Design defect. The court denied judgment to the manufacturer on the patient's strict liability design defect claim because it failed to show the absence of a genuine dispute as to any material fact. Texas has adopted the doctrine of strict liability for defective products set forth in section 402A of the Restatement (Second) of Torts. Although the mesh manufacturer argued that comment k to section 402A of the Restatement (Second) barred the patient's design defect claim, the court disagreed. The court explained that comment k exempts certain products from strict liability because they are "unavoidably unsafe," and that the interpretation and treatment of the exemption varies. In states which have found that comment k categorically bars design defect claims for certain medical products, comment k is an absolute bar to design defect claims for particular classes of products. Whether comment k bars a design defect claim is dependent upon the particular product at issue. Other courts have adopted a case-by-case approach. The current court rejected the manufacturer's argument that Texas’s absolute bar for FDA-approved prescription drugs, applied in the case because the Obtryx device was neither FDA-approved nor a prescription drug. Having presented no other argument on design defect, BSC failed to meet its burden under the summary judgment standard.
Failure to warn. Texas follows the learned intermediary doctrine. To prove causation under the doctrine a plaintiff must show that an adequate warning would have changed the decision of the treating physician to use or prescribe the product. Because genuine disputes of material fact existed as to whether BSC’s warning was adequate, and whether the alleged inadequate warning proximately caused the patient's injuries, the court allowed the patient's claim of strict liability for failure to warn to proceed.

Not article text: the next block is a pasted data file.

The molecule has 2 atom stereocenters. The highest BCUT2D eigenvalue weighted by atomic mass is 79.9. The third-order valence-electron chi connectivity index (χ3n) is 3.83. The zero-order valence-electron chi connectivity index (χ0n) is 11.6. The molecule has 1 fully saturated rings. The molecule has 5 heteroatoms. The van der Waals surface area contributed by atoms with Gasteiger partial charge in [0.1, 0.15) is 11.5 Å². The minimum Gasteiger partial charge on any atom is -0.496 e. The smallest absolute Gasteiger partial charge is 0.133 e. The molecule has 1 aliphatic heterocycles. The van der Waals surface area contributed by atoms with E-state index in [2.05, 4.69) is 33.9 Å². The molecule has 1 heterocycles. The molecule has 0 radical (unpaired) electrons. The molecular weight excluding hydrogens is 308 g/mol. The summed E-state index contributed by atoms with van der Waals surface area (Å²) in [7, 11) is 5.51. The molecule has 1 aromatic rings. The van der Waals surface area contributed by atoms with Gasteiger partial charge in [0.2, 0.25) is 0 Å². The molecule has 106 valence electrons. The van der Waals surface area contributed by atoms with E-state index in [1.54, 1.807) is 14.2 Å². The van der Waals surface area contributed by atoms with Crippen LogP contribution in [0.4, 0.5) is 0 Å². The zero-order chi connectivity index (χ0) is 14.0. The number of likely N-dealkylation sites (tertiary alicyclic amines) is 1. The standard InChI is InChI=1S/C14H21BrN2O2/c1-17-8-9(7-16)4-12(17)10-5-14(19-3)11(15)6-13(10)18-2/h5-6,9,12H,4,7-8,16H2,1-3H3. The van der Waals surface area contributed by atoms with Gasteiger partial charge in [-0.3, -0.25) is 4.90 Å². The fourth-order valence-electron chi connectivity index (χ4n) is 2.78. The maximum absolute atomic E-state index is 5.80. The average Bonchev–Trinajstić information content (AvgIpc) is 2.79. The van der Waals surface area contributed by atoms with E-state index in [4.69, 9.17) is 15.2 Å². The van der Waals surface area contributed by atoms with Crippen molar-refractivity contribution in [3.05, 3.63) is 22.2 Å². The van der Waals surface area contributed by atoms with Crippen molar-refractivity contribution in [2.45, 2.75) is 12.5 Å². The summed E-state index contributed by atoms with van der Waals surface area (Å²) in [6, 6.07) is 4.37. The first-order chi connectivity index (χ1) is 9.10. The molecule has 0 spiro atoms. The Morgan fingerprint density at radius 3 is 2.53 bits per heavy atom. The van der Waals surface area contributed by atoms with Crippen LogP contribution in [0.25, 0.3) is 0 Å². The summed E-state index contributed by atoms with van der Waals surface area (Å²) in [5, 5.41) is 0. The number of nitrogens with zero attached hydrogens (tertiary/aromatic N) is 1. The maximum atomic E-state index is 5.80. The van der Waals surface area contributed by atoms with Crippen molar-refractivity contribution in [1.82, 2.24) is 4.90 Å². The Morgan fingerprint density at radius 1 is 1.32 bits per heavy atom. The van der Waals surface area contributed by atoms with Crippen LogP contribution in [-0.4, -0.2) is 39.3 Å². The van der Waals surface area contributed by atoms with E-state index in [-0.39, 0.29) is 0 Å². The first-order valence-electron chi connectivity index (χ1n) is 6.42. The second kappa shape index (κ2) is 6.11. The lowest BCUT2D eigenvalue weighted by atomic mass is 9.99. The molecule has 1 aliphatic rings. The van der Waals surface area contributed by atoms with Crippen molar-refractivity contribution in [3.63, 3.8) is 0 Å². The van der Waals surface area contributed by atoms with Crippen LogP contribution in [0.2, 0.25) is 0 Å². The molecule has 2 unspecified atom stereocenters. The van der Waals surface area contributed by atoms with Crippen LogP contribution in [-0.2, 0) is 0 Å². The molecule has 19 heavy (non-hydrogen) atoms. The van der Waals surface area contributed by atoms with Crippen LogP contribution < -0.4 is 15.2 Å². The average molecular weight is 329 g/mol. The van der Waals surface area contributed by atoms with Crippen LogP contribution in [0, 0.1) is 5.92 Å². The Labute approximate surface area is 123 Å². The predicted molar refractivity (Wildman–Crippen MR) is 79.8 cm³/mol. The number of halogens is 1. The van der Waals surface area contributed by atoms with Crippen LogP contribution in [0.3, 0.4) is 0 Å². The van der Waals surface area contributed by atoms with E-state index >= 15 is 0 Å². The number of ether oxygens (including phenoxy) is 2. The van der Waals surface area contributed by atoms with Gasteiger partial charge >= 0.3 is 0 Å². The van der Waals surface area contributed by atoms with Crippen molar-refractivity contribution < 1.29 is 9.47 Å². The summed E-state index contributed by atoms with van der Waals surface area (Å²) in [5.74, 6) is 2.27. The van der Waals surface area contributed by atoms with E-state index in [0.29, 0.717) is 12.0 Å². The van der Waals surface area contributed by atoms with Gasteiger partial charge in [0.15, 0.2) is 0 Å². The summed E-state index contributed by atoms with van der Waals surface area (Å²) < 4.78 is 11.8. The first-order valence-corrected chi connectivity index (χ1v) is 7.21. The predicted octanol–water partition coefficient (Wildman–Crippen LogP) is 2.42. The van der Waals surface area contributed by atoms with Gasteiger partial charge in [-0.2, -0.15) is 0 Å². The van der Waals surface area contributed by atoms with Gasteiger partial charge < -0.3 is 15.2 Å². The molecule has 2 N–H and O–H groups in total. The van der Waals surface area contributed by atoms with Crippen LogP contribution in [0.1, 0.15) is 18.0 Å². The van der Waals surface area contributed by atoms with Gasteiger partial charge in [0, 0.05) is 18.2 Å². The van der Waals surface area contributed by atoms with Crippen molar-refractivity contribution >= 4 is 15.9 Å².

Other cases. The court issued similar rulings in five other cases. One (Adams v. Boston Scientific Corp., April 1, 2016, Civil Action No. 2:12-cv-00932, Goodwin, J.), was chosen by the plaintiffs for the first wave of cases, while the others were chosen by the manufacturer (Carroll v. Boston Scientific Corp., April 1, 2016, Civil Action No. 2:13-cv-11601, Goodwin, J.; Craft v. Boston Scientific Corp., April 1, 2016, Civil Action No. 2:12-cv-5898, Goodwin, J.; Fowler v. Boston Scientific Corp., April 1, 2016, Civil Action No. 2:13-cv-03932, Goodwin, J.; and Ramsey v. Boston Scientific Corp., April 1, 2016, Civil Action No. 2:13-cv-15223, Goodwin, J.).
The case is No. 2:13-cv-12330 (MDL 2326).
Attorneys: Ellen A. Presby (Nemeroff Law Firm) for Caroline Valencia and Cheryl A. Carroll. Margaret M. Thompson (Motley Rice LLC) for Jacquelyn Y. Craft. Alex Barlow (Heard Robins Cloud LLP) for Julie Adams and James Adams. Andy Dow Birchfield, Jr. (Beasley, Allen, Crow, Methvin, Portis & Miles, PC) for Judy K. Fowler. Spencer Paul Browne (Reyes Browne Reilley) for Fay Ramsey. A. Bradley Bodamer (Shook, Hardy & Bacon) for Boston Scientific Corp.
Companies: Boston Scientific Corp.
MainStory: TopStory DesignManufacturingNews WarningsNews MedicalDevicesNews DefensesLiabilityNews TexasNews